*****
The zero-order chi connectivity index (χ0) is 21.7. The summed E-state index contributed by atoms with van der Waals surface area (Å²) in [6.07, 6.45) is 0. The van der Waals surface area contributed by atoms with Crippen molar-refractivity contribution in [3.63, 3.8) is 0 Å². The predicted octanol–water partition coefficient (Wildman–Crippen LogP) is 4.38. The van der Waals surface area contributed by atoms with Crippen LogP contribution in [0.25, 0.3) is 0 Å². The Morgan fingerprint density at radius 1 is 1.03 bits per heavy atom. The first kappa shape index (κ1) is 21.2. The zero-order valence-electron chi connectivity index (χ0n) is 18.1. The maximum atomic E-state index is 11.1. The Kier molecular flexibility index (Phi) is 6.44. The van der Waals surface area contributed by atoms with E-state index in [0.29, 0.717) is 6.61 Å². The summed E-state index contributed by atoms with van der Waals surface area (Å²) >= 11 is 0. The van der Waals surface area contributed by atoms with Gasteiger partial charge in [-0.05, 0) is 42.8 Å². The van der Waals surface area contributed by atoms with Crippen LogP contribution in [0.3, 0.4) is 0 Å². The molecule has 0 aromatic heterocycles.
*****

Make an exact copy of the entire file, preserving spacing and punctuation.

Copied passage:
The zero-order chi connectivity index (χ0) is 21.7. The summed E-state index contributed by atoms with van der Waals surface area (Å²) in [6.07, 6.45) is 0. The van der Waals surface area contributed by atoms with Crippen molar-refractivity contribution in [3.63, 3.8) is 0 Å². The predicted octanol–water partition coefficient (Wildman–Crippen LogP) is 4.38. The van der Waals surface area contributed by atoms with Crippen LogP contribution in [0.25, 0.3) is 0 Å². The Morgan fingerprint density at radius 1 is 1.03 bits per heavy atom. The first kappa shape index (κ1) is 21.2. The zero-order valence-electron chi connectivity index (χ0n) is 18.1. The maximum atomic E-state index is 11.1. The Kier molecular flexibility index (Phi) is 6.44. The van der Waals surface area contributed by atoms with E-state index in [0.29, 0.717) is 6.61 Å². The summed E-state index contributed by atoms with van der Waals surface area (Å²) >= 11 is 0. The van der Waals surface area contributed by atoms with Gasteiger partial charge in [-0.05, 0) is 42.8 Å². The van der Waals surface area contributed by atoms with Crippen LogP contribution in [0.3, 0.4) is 0 Å². The molecule has 0 aromatic heterocycles.